A University of Georgia degree is closer than you think.

The University of Georgia Griffin Campus, originally established as the Georgia Experiment Station in 1888, has played an integral role in the development of modern agriculture. While the campus is mostly known for its groundbreaking advancements in agricultural and environmental sciences, UGA-Griffin began offering degree-completion programs in 2005. Students at UGA-Griffin enjoy low student-to-faculty ratios, and many students are able to take advantage of on-campus work and directed research opportunities so that they can gain real-world work experience while earning their University of Georgia degree.

UGA-Griffin also hosts the Office of Continuing Education, which provides innovative lifelong learning opportunities through its programs. In addition, Continuing Ed offers youth and community outreach programs, as well as conference space for other meetings and special events.

Contact us for more information about academic programs or for other general inquiries.

Spotlight on Campus News and Events

Masters of Plant Protection & Pest Management Info Session

Thursday, April 15, 2021
Graphic for MPPPM Info session on April 15th, 2021

Have you ever considered a graduate degree in agriculture? Then this information session is for you. Register now to join UGA Griffin as CAES presents information about the Master of Plant Protection and Pest Management.  Click here to register and receive your Zoom link.

The MPPPM is a non-thesis degree program offered at UGA Griffin which includes three areas of interest: entomology, crop & soil sciences, or plant pathology.  For more information about the program, check out the UGA MPPPM webpage 

Braman, Hodgson named 2021 Classified Employees of the Year

Posted on
Thursday, April 15, 2021

The University of Georgia Griffin campus recently named Richie Braman and Ryan Hodgson as the 2021 Classified Employees of the year. The designation was made at the 32nd Annual Employee Recognition Ceremony held on Wednesday, April 7.

Eleven employees were nominated for the Classified Employee of the Year Award- Richie Braman (Center for Urban Agriculture), Avery Bray (Academic Programs), Brett Byous (Entomology), Kenneth Corley (Facilities Management Division), Meghan den Bakker (Center for Food Safety), Lauren Hatcher (FoodPIC), Ryan Hodgson (Field Research Services), Angie Lewis (Plant Genetic Resources Conservation Unit), Ben Lopez (Crop and Soil Sciences), Sarah Sawyer (Horticulture), and Brian Vermeer (Plant Pathology).

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Your lawn could help save the bees

Posted on
Monday, April 12, 2021

Over the past few decades, pollinators have been in decline worldwide, which is concerning because 70% of crops used for human food depend on pollinators. Turfgrasses – used for most residential lawns – often take some of the blame for pollinator decline as they are known to be wind-pollinated and were thought not to serve as a pollinator food source, until now.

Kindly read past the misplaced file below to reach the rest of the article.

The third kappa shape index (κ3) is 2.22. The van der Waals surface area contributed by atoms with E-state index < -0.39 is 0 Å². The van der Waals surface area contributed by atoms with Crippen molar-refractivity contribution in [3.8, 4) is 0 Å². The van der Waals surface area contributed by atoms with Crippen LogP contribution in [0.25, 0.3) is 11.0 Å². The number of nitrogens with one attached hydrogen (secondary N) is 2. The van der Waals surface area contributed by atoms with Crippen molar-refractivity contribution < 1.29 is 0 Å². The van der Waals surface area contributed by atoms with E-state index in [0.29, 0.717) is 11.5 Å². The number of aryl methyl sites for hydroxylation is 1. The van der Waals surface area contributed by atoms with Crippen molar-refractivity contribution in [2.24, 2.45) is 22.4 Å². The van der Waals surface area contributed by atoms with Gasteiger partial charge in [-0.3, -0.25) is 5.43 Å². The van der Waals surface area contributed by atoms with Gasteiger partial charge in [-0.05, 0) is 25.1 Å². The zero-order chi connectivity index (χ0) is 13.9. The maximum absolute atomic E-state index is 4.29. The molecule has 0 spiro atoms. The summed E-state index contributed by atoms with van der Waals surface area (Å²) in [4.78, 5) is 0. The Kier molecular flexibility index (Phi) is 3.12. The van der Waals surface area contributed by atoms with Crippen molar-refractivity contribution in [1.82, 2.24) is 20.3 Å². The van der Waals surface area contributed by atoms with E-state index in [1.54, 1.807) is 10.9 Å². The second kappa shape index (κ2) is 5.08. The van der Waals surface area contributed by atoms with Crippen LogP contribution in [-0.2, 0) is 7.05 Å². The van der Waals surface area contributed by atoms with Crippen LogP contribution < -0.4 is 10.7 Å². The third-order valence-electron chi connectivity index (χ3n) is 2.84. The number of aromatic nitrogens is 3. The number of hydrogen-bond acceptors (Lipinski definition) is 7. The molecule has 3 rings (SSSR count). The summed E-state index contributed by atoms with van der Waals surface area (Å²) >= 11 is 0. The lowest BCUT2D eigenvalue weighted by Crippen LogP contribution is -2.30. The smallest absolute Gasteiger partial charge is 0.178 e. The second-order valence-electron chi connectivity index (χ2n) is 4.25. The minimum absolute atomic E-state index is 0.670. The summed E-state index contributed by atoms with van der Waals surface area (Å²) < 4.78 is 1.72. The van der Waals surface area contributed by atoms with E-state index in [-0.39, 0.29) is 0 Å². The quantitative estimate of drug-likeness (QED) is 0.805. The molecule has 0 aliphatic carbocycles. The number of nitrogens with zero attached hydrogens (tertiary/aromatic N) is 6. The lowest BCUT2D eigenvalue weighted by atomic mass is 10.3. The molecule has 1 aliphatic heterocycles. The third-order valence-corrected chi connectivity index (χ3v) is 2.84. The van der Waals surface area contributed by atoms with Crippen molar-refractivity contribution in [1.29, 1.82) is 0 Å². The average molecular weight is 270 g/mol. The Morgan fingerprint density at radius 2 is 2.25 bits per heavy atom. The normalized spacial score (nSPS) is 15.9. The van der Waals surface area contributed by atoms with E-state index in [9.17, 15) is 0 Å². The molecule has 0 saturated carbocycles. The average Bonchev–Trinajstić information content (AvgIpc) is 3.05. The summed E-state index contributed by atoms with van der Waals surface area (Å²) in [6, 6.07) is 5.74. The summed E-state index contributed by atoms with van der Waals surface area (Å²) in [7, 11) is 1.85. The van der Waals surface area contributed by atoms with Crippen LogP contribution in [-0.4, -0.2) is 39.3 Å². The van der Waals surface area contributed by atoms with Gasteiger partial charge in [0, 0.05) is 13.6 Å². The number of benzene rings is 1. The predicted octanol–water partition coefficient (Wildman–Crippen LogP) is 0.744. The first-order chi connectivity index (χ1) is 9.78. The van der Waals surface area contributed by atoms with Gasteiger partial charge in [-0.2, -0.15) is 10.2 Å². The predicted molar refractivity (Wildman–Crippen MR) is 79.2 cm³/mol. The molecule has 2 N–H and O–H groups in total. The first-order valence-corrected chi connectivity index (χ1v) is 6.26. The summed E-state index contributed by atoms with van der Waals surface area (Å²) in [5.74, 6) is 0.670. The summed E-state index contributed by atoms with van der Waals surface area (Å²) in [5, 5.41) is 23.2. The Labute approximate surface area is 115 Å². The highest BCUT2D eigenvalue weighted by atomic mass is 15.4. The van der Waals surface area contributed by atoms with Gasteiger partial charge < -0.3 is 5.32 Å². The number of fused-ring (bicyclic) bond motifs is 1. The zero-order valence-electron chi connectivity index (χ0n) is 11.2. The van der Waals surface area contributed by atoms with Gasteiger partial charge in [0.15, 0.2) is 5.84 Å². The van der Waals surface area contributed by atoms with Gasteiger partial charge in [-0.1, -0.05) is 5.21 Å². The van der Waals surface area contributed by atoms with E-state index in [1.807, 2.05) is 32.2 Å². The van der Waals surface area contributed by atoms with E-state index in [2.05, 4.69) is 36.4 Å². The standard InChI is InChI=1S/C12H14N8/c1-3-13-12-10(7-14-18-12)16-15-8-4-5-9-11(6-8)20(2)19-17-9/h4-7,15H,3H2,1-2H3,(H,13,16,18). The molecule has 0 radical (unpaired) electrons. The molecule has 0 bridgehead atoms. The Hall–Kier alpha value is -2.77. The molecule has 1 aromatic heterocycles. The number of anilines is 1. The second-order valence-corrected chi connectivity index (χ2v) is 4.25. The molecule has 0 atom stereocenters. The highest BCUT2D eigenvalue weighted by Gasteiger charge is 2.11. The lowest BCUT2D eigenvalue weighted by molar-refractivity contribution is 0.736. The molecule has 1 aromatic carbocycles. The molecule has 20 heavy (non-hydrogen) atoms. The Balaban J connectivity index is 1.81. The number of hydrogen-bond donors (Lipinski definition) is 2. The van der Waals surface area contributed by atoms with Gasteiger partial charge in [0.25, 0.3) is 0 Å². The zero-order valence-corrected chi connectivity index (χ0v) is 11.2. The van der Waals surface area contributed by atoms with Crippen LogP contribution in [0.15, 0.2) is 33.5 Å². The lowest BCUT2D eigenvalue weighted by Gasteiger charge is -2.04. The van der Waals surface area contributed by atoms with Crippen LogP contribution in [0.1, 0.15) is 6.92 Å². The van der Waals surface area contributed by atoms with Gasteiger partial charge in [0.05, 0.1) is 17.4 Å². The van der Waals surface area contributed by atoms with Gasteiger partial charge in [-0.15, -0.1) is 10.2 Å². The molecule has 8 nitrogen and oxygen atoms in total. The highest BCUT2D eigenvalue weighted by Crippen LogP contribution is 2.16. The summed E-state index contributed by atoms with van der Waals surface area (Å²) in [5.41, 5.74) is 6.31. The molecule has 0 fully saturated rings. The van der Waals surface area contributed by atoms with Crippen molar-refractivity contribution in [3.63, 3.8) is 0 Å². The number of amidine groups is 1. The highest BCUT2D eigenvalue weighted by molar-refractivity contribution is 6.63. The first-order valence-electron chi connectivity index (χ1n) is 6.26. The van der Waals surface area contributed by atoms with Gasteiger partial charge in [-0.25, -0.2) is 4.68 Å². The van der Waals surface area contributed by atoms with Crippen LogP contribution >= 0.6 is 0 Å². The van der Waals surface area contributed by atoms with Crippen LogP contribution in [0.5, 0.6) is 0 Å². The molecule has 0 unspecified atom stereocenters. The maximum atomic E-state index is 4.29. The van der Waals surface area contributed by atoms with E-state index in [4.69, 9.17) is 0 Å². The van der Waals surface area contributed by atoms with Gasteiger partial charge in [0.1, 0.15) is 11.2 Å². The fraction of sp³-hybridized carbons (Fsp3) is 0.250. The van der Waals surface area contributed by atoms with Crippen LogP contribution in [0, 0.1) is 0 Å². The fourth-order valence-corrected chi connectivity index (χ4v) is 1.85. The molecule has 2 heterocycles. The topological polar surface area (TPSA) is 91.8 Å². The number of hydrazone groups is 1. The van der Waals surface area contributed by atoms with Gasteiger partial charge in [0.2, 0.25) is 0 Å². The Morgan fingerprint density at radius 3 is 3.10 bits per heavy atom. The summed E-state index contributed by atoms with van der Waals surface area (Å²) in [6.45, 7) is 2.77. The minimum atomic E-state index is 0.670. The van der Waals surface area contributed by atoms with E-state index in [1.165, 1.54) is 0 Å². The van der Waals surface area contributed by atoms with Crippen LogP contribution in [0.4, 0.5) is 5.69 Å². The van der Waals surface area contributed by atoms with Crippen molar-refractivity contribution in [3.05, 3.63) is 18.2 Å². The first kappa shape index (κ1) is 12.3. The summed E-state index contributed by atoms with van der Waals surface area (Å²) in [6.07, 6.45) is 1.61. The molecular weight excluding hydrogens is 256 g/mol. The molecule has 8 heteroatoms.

University of Georgia and U.S. Department of Agriculture researchers identified bees that were collecting pollen from the flowers of a turfgrass called centipedegrass. The researchers have been looking for ways to reverse the decline of pollinator populations by examining centipedegrass as a food source for pollinators, with hopes of normalizing low-maintenance, bee-friendly lawns. Their findings have been published in the Journal of Entomological Science and Insects.

The study was led by College of Agricultural and Environmental Sciences faculty Shimat Joseph and David Jespersen on the UGA Griffin campus alongside USDA researcher Karen Harris-Shultz in Tifton.

Insecticide residue in the soil harms wild bees

Posted on
Monday, April 12, 2021

New research funded by the Southern Sustainable Agriculture Research and Education program and conducted at the University of Georgia shows that imidacloprid residue harms wild bees.

In a first-of-its-kind study, Christine Fortuin, now a postdoctorate researcher at UGA, developed a more accurate understanding of the lethal and sublethal effects of neonicotinoid exposure on blue orchard mason bees by studying multiple pathways of imidacloprid exposure.

“Imidacloprid is a neonicotinoid, which is a group of pesticides that are highly toxic to bees. It has several common uses but my research was focused on the soil-drench application method. This is when it is applied directly to the soil and soaked up through the roots of the tree to prevent beetles and other pests,” explained Fortuin.

She worked with Kamal Gandhi, a UGA professor of forest entomology, to conduct the research through Southern SARE’s Graduate Student Grant program.

Blue orchard mason bees are one of the few bees native to North America that can be a managed pollinator for orchard crops like apples, cherries and blueberries. Mason bees are members of the Osmia bee family and are considered a wild and solitary species. They have no queens or worker bees and while this dark, metallic blue pollinator may be similar in size to a honey bee, both its lifecycle and interactions with the environment are very different.

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